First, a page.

Some ways that you might find yourself able to explore these is to do volunteer work for causes, businesses, or organizations you feel you can get behind. Expose yourself to as wide a variety of jobs as you can through this. See if any of the tasks you perform really resonate with you, and investigate other jobs and industries that might highlight that kind of work. You might also think of the things you enjoy doing in your spare time. If anything you do in your personal time off really clicks with you and fulfills you in a way that work doesn’t, you might consider if there are any practical applications to your activities that can be translated into work. Or you might also consider movies you’ve seen or books you read. Were there any scenes in any media you’ve consumed that really clicked with you? Did the nature scenes in a movie set in the jungle excite you? Did the sweeping, classical architecture in a movie set in Paris seem interesting? There are endless ways that you can find out what it is that interests you and what you feel is worth pursuing. The trick is to expose yourself to as many things as possible and being self-aware of it the moment that something sticks out to you.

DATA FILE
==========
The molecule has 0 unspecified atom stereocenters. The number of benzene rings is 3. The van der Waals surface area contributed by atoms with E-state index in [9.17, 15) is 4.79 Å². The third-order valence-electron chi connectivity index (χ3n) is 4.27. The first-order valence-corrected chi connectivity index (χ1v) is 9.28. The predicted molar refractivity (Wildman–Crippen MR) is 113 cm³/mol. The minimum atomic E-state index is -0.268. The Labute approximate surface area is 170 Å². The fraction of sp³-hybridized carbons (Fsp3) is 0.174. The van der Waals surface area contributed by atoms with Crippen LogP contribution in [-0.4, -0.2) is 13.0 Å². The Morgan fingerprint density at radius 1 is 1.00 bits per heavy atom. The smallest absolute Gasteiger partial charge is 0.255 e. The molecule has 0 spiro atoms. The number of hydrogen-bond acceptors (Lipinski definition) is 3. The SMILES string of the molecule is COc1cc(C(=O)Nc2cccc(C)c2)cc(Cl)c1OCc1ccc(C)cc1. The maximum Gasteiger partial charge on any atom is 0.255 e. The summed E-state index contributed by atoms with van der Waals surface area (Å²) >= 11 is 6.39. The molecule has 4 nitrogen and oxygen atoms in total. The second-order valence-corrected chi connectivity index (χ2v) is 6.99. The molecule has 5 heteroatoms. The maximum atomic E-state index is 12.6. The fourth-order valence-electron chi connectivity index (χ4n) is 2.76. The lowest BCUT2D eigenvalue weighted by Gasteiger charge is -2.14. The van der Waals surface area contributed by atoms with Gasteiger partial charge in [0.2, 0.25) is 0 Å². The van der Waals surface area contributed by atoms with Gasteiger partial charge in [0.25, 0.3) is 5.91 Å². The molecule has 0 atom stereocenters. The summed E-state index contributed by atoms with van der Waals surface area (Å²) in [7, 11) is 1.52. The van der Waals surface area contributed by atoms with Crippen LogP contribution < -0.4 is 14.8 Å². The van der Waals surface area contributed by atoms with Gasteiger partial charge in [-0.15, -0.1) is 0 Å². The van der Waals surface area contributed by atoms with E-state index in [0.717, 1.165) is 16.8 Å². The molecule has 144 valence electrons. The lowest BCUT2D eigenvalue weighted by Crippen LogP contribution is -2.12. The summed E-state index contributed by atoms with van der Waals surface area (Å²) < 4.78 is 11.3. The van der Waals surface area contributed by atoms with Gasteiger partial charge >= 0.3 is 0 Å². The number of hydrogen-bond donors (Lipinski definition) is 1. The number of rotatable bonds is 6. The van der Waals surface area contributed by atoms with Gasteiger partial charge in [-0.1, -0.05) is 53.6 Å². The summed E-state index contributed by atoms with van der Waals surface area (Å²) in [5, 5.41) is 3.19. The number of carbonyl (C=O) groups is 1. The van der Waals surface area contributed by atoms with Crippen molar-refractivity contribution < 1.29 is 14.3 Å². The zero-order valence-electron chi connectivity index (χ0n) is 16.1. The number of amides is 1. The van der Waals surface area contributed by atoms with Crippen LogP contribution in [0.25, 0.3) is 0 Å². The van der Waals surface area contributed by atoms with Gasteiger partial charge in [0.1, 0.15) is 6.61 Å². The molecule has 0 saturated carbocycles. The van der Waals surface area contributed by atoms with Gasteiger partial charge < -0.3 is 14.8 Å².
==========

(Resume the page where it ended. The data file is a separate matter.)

Furthermore, it’s also important to know your weaknesses. What are you not good at? What do you simply fail to grasp no matter how hard you try? Is there anything that tends to put you on edge or make you anxious or depressed or otherwise stressed-out? If you can identify these things, then you know what you can try and avoid when you’re looking for a job.
The best way to figure these out would be to reflect upon your past failures. Not in a way that leads to you beating yourself up, of course, but in a way that’s calm, detached, and introspective. What were the moments that you screwed up somehow? The moments that you failed an assignment or failed to grasp something integral or melted down or felt on the verge of a meltdown. Analyze those moments of your personal history. What components led to the failure? What were the details of that moment that sticks out to you as most egregious? What were the specific issues that caused you to lose control? If you can identify the specific problems then you can take steps to avoid dealing with them or circumvent the circumstances in the future.
These points actually tie in quite nicely with things that tend to be discussed during job interviews. Often, interviewers will ask prospective employees about what their greatest strengths and weaknesses are and how they can be improved upon. When discussing these issues with your interviewer, this is a good moment to potentially request some reasonable accommodations that might allow you to more efficiently work.
Of course, recognizing one’s own flaws and strengths is something that takes a lot of time to fully understand. In the next blog, we’ll be discussing introspection and building up self-awareness to better help you understand yourself and how you can improve yourself. Through self-improvement and becoming the very best “you” that you can be, you can rocket yourself further than you might have ever imagined!